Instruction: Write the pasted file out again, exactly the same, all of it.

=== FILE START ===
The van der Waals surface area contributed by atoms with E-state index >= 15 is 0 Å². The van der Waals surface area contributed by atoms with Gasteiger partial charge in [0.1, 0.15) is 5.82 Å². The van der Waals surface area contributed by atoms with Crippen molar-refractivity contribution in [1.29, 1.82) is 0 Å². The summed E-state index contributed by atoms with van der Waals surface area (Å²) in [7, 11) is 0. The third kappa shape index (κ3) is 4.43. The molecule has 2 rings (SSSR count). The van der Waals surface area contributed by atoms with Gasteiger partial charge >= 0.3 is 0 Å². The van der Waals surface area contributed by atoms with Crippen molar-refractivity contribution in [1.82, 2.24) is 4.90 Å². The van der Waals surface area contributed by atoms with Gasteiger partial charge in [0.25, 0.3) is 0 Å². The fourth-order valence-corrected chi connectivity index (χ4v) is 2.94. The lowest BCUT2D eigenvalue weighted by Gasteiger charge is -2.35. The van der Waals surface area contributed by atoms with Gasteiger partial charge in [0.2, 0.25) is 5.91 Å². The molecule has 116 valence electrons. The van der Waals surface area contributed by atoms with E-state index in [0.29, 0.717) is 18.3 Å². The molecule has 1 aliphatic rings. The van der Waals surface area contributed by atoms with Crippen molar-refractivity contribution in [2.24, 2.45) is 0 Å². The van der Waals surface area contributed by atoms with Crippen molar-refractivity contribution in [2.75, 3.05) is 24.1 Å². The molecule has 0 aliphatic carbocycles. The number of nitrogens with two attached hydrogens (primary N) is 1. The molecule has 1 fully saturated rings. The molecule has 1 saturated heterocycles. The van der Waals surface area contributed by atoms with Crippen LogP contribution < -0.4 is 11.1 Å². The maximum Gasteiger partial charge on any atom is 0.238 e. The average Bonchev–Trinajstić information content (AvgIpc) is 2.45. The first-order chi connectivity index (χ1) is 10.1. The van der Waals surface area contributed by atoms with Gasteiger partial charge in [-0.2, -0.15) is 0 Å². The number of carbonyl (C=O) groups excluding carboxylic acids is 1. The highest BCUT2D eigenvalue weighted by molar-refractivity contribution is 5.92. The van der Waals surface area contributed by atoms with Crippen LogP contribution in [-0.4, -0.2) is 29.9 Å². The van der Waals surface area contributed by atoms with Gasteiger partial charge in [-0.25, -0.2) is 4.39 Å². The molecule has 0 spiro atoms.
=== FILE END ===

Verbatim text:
The van der Waals surface area contributed by atoms with E-state index >= 15 is 0 Å². The van der Waals surface area contributed by atoms with Gasteiger partial charge in [0.1, 0.15) is 5.82 Å². The van der Waals surface area contributed by atoms with Crippen molar-refractivity contribution in [1.29, 1.82) is 0 Å². The summed E-state index contributed by atoms with van der Waals surface area (Å²) in [7, 11) is 0. The third kappa shape index (κ3) is 4.43. The molecule has 2 rings (SSSR count). The van der Waals surface area contributed by atoms with Gasteiger partial charge >= 0.3 is 0 Å². The van der Waals surface area contributed by atoms with Crippen molar-refractivity contribution in [1.82, 2.24) is 4.90 Å². The van der Waals surface area contributed by atoms with Gasteiger partial charge in [0.25, 0.3) is 0 Å². The fourth-order valence-corrected chi connectivity index (χ4v) is 2.94. The lowest BCUT2D eigenvalue weighted by Gasteiger charge is -2.35. The van der Waals surface area contributed by atoms with Gasteiger partial charge in [0.2, 0.25) is 5.91 Å². The molecule has 116 valence electrons. The van der Waals surface area contributed by atoms with E-state index in [0.29, 0.717) is 18.3 Å². The molecule has 1 aliphatic rings. The van der Waals surface area contributed by atoms with Crippen molar-refractivity contribution in [2.24, 2.45) is 0 Å². The van der Waals surface area contributed by atoms with Crippen molar-refractivity contribution in [2.75, 3.05) is 24.1 Å². The molecule has 0 aliphatic carbocycles. The number of nitrogens with two attached hydrogens (primary N) is 1. The molecule has 1 fully saturated rings. The molecule has 1 saturated heterocycles. The van der Waals surface area contributed by atoms with Crippen LogP contribution < -0.4 is 11.1 Å². The maximum Gasteiger partial charge on any atom is 0.238 e. The average Bonchev–Trinajstić information content (AvgIpc) is 2.45. The first-order chi connectivity index (χ1) is 10.1. The van der Waals surface area contributed by atoms with Gasteiger partial charge in [-0.2, -0.15) is 0 Å². The number of carbonyl (C=O) groups excluding carboxylic acids is 1. The highest BCUT2D eigenvalue weighted by molar-refractivity contribution is 5.92. The van der Waals surface area contributed by atoms with Crippen LogP contribution in [-0.4, -0.2) is 29.9 Å². The van der Waals surface area contributed by atoms with Gasteiger partial charge in [-0.25, -0.2) is 4.39 Å². The molecule has 0 spiro atoms.